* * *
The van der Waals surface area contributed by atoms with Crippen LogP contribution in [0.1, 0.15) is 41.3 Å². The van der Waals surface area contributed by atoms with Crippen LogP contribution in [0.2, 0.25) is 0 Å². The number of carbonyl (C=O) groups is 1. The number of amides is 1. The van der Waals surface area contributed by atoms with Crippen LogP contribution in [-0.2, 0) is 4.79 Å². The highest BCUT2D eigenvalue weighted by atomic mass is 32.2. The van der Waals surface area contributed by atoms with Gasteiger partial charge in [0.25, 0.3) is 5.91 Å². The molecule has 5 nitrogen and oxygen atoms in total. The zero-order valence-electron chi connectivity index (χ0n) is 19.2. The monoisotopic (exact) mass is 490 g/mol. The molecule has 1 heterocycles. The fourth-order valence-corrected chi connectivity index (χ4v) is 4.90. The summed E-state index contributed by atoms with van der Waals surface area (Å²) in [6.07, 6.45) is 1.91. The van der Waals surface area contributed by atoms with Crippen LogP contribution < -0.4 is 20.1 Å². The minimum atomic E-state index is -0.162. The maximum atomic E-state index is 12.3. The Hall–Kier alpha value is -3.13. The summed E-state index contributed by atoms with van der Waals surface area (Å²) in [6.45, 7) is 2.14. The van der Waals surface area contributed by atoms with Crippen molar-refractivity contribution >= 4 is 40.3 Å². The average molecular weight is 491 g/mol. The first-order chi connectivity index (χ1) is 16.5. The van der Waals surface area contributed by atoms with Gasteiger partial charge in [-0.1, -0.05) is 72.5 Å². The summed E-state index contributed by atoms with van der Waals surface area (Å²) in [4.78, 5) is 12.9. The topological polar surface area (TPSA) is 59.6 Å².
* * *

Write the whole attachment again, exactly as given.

The van der Waals surface area contributed by atoms with Crippen LogP contribution in [0.1, 0.15) is 41.3 Å². The van der Waals surface area contributed by atoms with Crippen LogP contribution in [0.2, 0.25) is 0 Å². The number of carbonyl (C=O) groups is 1. The number of amides is 1. The van der Waals surface area contributed by atoms with Crippen LogP contribution in [-0.2, 0) is 4.79 Å². The highest BCUT2D eigenvalue weighted by atomic mass is 32.2. The van der Waals surface area contributed by atoms with Gasteiger partial charge in [0.25, 0.3) is 5.91 Å². The molecule has 5 nitrogen and oxygen atoms in total. The zero-order valence-electron chi connectivity index (χ0n) is 19.2. The monoisotopic (exact) mass is 490 g/mol. The molecule has 1 heterocycles. The fourth-order valence-corrected chi connectivity index (χ4v) is 4.90. The summed E-state index contributed by atoms with van der Waals surface area (Å²) in [6.07, 6.45) is 1.91. The van der Waals surface area contributed by atoms with Crippen LogP contribution < -0.4 is 20.1 Å². The minimum atomic E-state index is -0.162. The maximum atomic E-state index is 12.3. The Hall–Kier alpha value is -3.13. The summed E-state index contributed by atoms with van der Waals surface area (Å²) in [6.45, 7) is 2.14. The van der Waals surface area contributed by atoms with Crippen molar-refractivity contribution >= 4 is 40.3 Å². The average molecular weight is 491 g/mol. The first-order chi connectivity index (χ1) is 16.5. The van der Waals surface area contributed by atoms with Gasteiger partial charge in [-0.1, -0.05) is 72.5 Å². The summed E-state index contributed by atoms with van der Waals surface area (Å²) in [4.78, 5) is 12.9. The topological polar surface area (TPSA) is 59.6 Å².